This fall, the news has been full of reports of inflation, including surging food prices. The cost of groceries has increased by 13 percent over the past 12 months, meaning that a $100 supermarket trip in September 2021 cost $113 in September 2022. While $13 may not seem like all that much, it can have a large impact in a country where 13.5 million households struggled last year to put food on the table.
As prices of everything increase, families must make difficult decisions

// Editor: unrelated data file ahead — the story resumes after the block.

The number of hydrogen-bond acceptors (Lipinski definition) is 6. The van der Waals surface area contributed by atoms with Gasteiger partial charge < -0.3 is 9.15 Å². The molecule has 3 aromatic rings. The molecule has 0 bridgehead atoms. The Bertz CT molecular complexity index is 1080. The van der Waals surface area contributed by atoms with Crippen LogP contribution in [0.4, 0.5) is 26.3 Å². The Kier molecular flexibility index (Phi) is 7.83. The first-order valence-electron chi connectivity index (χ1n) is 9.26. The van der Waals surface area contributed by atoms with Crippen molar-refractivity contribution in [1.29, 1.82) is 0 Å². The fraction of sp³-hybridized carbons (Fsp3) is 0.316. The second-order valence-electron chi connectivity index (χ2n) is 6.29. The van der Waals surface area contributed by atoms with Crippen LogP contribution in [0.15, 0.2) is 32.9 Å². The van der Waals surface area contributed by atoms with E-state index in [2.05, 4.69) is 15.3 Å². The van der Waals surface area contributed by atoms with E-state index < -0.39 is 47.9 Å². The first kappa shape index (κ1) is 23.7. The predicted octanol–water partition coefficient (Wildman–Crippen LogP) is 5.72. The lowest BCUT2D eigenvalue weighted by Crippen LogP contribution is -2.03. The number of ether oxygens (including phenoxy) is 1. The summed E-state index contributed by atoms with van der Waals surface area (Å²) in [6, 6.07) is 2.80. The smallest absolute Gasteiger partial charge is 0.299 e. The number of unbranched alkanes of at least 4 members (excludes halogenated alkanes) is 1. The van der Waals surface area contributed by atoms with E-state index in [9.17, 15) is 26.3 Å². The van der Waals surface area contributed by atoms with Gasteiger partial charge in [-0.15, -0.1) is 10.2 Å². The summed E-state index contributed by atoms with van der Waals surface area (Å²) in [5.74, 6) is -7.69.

It’s not just food prices. Over the past year, housing prices increased by 6% and energy spending/costs by a whopping 19.8%. Because these expenditures are non-negotiable if families do not want to lose the roof over their head, what often gives is their food budget. More than half of food pantry clients report having to choose between food and other bills, like housing and utilities.
The cost of transportation presents another challenge. Over 53 million people—more than the population of Texas and Florida combined—live in low-income areas with low food access, where getting to the nearest full-service grocery store requires a car or bus ride. This year, transportation costs also increased significantly, making each grocery store trip even more expensive.